Sita Bhaskar’s story is the only fiction in the anthology. She too traces a mother’s burden of guilt when the son she has raised to leave home for college does the unpardonable. She encases the story in small telling details of everyday life of a desi family in the US. It is based on a real incident and the mother’s guilt weighs heavy on the narrative.
As a counter, we have Sandhya Sharma’s moving story of how she overcame her instinctive denial when she had a Down syndrome son. Slow acceptance of this fact was a tumultuous journey for a very young mother who learnt to overcome her challenges. She not only went on to get a master’s in special education but found her vocation as a developmental educator.
Women across generations have found this balance and through their stories, our book found its balance. Kamala Das summed up her journey as a full circle: from a teenage mother who was enthralled with her live baby toy to a detached matriarch who hesitates to hug her adult sons. Each woman who has birthed a child goes through the ups and downs, the highs and lows of motherhood. Our anthology captures both the stated and unstated that underlies these experiences.
There are only two males in the collection, Saeed Akhtar Mirza and Amit Chaudhuri. Do you think it would have been a bit more representative to have men talk about their mothers?
Maybe it is a subconscious predilection. We had found so many women willing and eager to write about their mothers. I find that women can be critical and empathetic in equal measure when it comes to this subject. They can discover the woman behind the mother; peel her persona layer by layer. At some point in the growth to adulthood, women can see “the woman” behind the externals of circumstances and conditioning the mother has been subjected to.
Men have the Mere Paas Ma hai possessiveness, restricting the ability to see beyond the venerated image of the all-giving, ever-forgiving and loving mother. I am not for a moment denying that men can be objective about their mothers. I must confess that we already had so many essays that we actively did not look for men who would be willing to write about their mothers. Perhaps the fear of the Oedipal complex clouds our judgement. Confessional writing is rare among men. There are exceptions of course.
I had read Saeed Mirza’s absorbing first book Ammi, Letter to a Democratic Mother. From recollections of his childhood, fond without being sentimental, wryly self-critical at times, his remarkable Ammi emerges as a pragmatic woman who held her own. Saeed was too busy to write another essay for us but generously offered his book to take as much as we could. It was difficult to select from a veritable treasury of stories that often had a political point to it.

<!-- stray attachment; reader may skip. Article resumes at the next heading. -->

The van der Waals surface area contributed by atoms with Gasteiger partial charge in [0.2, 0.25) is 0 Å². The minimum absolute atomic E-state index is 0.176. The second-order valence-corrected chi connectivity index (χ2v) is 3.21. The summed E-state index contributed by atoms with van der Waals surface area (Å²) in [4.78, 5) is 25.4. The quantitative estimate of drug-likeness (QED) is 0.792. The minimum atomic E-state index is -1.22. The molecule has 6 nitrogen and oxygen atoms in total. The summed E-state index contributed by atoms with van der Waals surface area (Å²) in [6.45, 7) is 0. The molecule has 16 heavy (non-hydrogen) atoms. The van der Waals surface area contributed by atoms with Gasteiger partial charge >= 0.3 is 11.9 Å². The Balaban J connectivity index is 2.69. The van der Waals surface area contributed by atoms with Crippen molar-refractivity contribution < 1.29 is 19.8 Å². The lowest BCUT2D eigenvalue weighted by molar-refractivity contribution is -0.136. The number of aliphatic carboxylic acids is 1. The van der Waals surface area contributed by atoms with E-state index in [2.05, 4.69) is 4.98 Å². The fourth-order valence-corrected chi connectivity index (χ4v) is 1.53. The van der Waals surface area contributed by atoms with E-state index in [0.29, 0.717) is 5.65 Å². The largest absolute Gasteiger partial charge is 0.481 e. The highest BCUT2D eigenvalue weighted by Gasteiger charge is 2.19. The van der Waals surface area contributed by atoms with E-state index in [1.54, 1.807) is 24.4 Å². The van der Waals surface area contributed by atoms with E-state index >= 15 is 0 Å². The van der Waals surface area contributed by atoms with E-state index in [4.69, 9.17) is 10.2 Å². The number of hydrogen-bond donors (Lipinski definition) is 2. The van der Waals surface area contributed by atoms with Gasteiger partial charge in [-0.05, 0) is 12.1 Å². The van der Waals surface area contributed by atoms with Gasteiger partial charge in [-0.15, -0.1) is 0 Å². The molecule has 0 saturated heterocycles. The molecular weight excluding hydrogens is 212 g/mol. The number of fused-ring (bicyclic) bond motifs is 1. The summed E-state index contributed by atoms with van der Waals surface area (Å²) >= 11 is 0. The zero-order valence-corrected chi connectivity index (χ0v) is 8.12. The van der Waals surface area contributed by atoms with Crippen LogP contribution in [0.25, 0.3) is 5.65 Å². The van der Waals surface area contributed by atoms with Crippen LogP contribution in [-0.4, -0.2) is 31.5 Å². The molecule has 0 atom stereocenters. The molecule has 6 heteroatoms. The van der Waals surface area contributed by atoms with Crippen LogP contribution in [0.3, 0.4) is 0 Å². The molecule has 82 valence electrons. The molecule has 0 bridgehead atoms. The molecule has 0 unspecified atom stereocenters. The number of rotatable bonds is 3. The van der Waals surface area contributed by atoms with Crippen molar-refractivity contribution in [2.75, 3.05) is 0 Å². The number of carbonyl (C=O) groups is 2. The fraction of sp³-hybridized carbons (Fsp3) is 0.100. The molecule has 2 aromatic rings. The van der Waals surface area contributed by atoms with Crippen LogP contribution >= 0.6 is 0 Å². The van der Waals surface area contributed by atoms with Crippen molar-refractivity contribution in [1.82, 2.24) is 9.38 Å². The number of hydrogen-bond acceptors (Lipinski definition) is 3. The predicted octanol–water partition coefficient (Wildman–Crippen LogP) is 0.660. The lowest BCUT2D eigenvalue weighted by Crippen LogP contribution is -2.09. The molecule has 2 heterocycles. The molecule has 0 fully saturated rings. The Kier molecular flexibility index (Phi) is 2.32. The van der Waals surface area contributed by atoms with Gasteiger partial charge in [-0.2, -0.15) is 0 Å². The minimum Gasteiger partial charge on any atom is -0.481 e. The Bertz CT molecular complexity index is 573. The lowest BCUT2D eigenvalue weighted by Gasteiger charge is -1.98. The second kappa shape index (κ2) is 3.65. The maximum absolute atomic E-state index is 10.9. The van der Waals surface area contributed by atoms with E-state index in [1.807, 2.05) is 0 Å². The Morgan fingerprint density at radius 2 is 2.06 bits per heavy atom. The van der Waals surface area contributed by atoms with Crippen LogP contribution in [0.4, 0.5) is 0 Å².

Amit Chaudhuri gave us his charming poem that sees the quirks of his mother’s personality with such affection. It forms the perfect counterpoint to Vaidehi’s long poem, My Mother’s Sari, that marries memory to her own shortcomings when she tries to wrap herself in her Amma’s sari.
What is it about the concept of ‘motherhood’ that intrigues/fascinates you the most? Your thoughts on the mythical qualities we ascribe to and expect our mothers to have.
The fact that motherhood symbolises life makes it a magical myth. The paradox is the daunting reality women have to cope at many levels. I have always been interested in finding connections between contemporary culture, its popular icons and the poetic, historic connotations of mythology.
The earth mother is a concept expressed in art and poetry. Who can resist this archetypal connection, rich in suggestion and imagery? At the same time, it is absolutely essential to recognise contemporary reality and not get carried away by the mythical associations. Unlike the deified mother of mythology, women find it hard to be always giving, meeting every reasonable and unreasonable demand made on them. She is a human being first and then a mother.
Mother Annapurna, Shakti, Prithvi and Madonna, fertility goddesses of all folk cultures are abiding icons. It is inhuman to expect all these qualities of unconditional love, self-denial, of a fierce protector and warrior goddess in an all-too-human woman. Women often love their children without really liking them. Mothers too have expectations from children that are often unmet: of loyalty, acceptance of her moods, her commitment to work. Popular cinema has made her a devi to be put on a rickety pedestal. It is unjust to her and the children as well. Such unrealistic expectations are bound to crash-land on the hard ground of resentment and dissatisfaction.
As editor of the volume, what has been your greatest takeaway? In what way has it added to your understanding of motherhood?
It was a humbling and enriching experience. There are stories to be discovered everywhere, not just in the narratives of established writers. I felt that it was a cathartic experience for many of our writers. It made me realise that affection could exist alongside resentment, empathy with anger, and irritation with humour. When writing about the experience of being mothers, there is a searching look within. Something that is hard to do in a process that is being lived every day. I think it made me more forgiving of faults, my unjustified judgemental attitude and myself that crept in when writing about my own mother.
The deep vein that connects generations, through memory and retold family stories, are often centred round the mother. Honouring the “Motherline” is crucial at the subliminal level for emotional wellbeing, and deepening our understanding of the past. The rigid orthodoxy of the past held so many mothers captive - often as willing captives.
Girls have their biggest conflict with mothers in Indian society. The men, especially fathers and older brothers, carry the authority of patriarchy and exercise it in many ways, often thinking it is for the good of their daughters and sisters. That’s why the small and big quarrels often happen with mothers, because you are closer to her. Father figures are respected and in a patriarchal culture, it is rare to find emotional intimacy with them. The mother is taken for granted, and often familiarity may breed disdain from a more educated daughter. Women don’t want to be like their mothers. Love is mixed with rebellion against conformity.
Women found a key to their own journey of motherhood when writing about their mothers. We are all our mothers’ daughters and some of us go on to be mothers of daughters. It is fascinating to chart this continuum.